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Two Big Wins for Michigan Medical Cannabis Last Month - Tim Beck

The Michigan medical cannabis community got a double dose of good news this past month.


On July 9, following the recommendation of the "Michigan Medical Marijuana Review Panel", Shelly Edgerton, Director of the Michigan Department of Licensing and Regulation (LARA) approved 11 new conditions for which medical marijuana can be legally used. As LARA Director, Ms. Edgerton had the sole authority to to approve or disapprove the panel recommendations. Her action was a big departure from past LARA procedure relating to the approval of new qualifying conditions.

On July 18, a three judge panel of the Michigan Court of Appeals ruled in a published opinion (published opinions have the force of law statewide) that the Michigan Medical Marijuana Act (MMMA) does not allow municipalities to restrict where or how caregivers can grow medical marijuana as long as they follow state law.

With the exception of Michigan Public Radio and Michigan Information and Research Service (MIRS), the Appellate Court decision received practically no news coverage in the State.

These two recent events are a big deal for the community.

Newly approved medical qualifying conditions are: Arthritis, Autism, Chronic Pain (this means a patient does not have to have SEVERE pain in order to qualify), Colitis, Inflammatory Bowel Disease, Obsessive Compulsive  Disorder, Parkinsons Disease, Rheumatoid Arthritis, Spinal Cord Injury, Torrette's Syndrome and Ulcerative Colitis.

One of the newly approved conditions, Autism, was rejected for approval by former LARA Director Mike Zimmer. The only new condition approved prior to Ms Edgerton's time in office, was PTSD, which was sanctioned with great reservation by former director Steve Arwood.

In an interview with MMM Report,  Ms. Edgerton discussed what seems to some, to be a sea of changes in LARA's direction.

"Ten years has made a big difference" she explained, referring to when the MMMA was first passed in 2008. "It is an evolution. Many, many states now have medical marijuana laws and in 9 states it is totally legal. New medical research has also been done."

She went on to say that the passage of Medical Marijuana Facilities Licensing Act (MMFLA) by the Legislature in 2016 was a big game changer. 

"We never really had a regulatory model before, and that is significant." She went on to elaborate how LARA is now playing a key role in the overall scheme of things, and cutting through political red tape.

"I'm taking responsibility to make sure this (the MMFLA) works" she summarized.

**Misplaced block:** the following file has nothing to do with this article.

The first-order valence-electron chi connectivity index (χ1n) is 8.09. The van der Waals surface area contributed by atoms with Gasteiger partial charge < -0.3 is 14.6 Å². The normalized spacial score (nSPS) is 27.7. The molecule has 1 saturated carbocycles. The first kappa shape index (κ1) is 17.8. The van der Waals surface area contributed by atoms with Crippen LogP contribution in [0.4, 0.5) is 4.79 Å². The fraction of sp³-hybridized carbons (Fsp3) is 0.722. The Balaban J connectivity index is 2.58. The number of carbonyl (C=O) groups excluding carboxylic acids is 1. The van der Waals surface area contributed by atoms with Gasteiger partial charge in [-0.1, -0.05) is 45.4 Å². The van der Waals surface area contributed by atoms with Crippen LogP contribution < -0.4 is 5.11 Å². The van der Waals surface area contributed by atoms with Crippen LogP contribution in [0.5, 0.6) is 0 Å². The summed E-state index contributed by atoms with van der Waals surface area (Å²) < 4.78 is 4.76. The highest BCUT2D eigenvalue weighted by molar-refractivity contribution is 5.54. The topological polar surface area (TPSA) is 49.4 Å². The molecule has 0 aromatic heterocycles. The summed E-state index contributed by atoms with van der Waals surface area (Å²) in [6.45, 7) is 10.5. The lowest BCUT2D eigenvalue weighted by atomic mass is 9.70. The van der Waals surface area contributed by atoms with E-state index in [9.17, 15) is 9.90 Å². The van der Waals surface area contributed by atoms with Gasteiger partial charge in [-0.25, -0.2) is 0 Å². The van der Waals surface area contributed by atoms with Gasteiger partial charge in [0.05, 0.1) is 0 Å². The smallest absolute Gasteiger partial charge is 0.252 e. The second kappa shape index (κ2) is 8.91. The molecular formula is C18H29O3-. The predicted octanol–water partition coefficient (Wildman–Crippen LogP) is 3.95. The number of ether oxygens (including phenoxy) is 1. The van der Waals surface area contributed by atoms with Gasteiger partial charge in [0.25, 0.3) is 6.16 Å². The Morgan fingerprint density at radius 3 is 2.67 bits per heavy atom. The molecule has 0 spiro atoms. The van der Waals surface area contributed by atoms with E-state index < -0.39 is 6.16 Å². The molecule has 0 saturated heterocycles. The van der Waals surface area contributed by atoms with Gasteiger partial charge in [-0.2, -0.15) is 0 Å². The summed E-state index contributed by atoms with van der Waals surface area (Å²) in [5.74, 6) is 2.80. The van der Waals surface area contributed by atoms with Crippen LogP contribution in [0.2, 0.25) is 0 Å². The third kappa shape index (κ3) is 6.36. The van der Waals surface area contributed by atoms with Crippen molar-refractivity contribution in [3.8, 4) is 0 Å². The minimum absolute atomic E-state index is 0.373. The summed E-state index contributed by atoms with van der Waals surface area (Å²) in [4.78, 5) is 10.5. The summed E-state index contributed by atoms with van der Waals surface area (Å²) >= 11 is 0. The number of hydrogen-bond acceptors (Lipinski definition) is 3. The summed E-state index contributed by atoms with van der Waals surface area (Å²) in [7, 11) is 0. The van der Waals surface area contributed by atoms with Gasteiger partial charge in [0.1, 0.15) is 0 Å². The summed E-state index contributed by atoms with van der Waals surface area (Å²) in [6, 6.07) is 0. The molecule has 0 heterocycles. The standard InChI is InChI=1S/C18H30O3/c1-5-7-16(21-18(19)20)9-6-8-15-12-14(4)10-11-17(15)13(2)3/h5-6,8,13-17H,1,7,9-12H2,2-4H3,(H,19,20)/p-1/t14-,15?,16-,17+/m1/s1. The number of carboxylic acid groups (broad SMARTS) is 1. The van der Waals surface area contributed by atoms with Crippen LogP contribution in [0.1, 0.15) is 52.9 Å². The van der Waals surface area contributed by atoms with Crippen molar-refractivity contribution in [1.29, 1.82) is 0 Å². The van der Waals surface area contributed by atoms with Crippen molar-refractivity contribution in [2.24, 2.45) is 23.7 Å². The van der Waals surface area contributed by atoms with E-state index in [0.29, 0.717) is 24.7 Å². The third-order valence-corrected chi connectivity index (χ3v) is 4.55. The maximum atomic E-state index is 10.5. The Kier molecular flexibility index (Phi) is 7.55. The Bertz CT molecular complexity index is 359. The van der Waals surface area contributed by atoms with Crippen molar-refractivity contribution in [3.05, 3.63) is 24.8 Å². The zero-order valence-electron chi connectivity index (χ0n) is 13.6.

In Deruitter v Township of Byron, appellate Judges Joel Hoekstra, William Murphy and Jane Markey left no doubt in their ruling, as to the rights of Michigan's licensed Caregivers.

The judges stated: "we believe that the plain language of the MMMA lacks any ambiguity that would necessitate judicial construction to decipher its meaning. When the statute is read as a whole, no irreconcilable conflict results that make the statutory provisions susceptible to more than one meaning. We conclude that the MMMA permits the medical use of marijuana, particularly the cultivation of marijuana by registered caregivers at locations regardless of land use zoning designations, as long as the activity occurs within the statutorily specified enclosed, locked facility."

This court decision is huge and it is highly unlikely Byron Township will waste any more taxpayer dollars appealing the matter to the State Supreme Court. This appellate opinion made many references to past rulings by the states top court. It should also be noted, that one of the panelists, Judge Jane Markey, has displayed a historic antagonism to cannabis in previous rulings on the issue since the MMMA was first passed years ago.

Since the inception of the MMMA in 2008 until the present, a plethora of municipalities all across Michigan have tried, or continue to restrict the rights of caregivers in some dubious legal fashion.

According to Craig Canterbury, a board member of "Cannabis Patients United" (CPU) whose institutional memory and command of the most arcane facts about Michigan cannabis policy issues is the stuff of legend, noted this "Hall of Shame" includes: Lansing, Kalamazoo, Southfield, Warren, Niles, Houghton, Lake Isabella, Sturgis, Grand Haven, Birmingham, Bloomfield Hills, Livonia,
Marquette, Brighton, Lapeer, North Branch, Albert Township, Garden City, Flushing, Niles Township, Muskegon, Cheboygan County, Linden, Northville, Huntington Woods, Dryden, Elk Rapids, Hartford, Fruitport Township and Sault Ste Marie.

 "There are likely even more of them out there", Mr. Canterbury concluded.

These municipalities must now clean up their act.

This isn't to say ignorant or malicious apparatchiks will stop playing mind games with caregivers who are unaware of this new ruling. But what is important in the final analysis, is any legal foundation these bureaucrats once had, has crumbled beyond repair.

As far as the addition of eleven new conditions for which medical use of cannabis is now legal; the decision is a Godsend for patients who are suffering from these difficult medical problems. It was the right thing to do on the part of the LARA director.

However, for marijuana haters in elected office, law enforcement, the drug treatment industry and "religious" life, who believe medical cannabis is a scam for persons just looking to get high; this decision is most unwelcome.

In their dark, morbid fantasies, there are now eleven new excuses that can be used by "recreational" users to score some legal herb.

In addition, this ruling offers even greater protection and cover for doctors who believe that marijuana use is not a mortal threat to civilized society.

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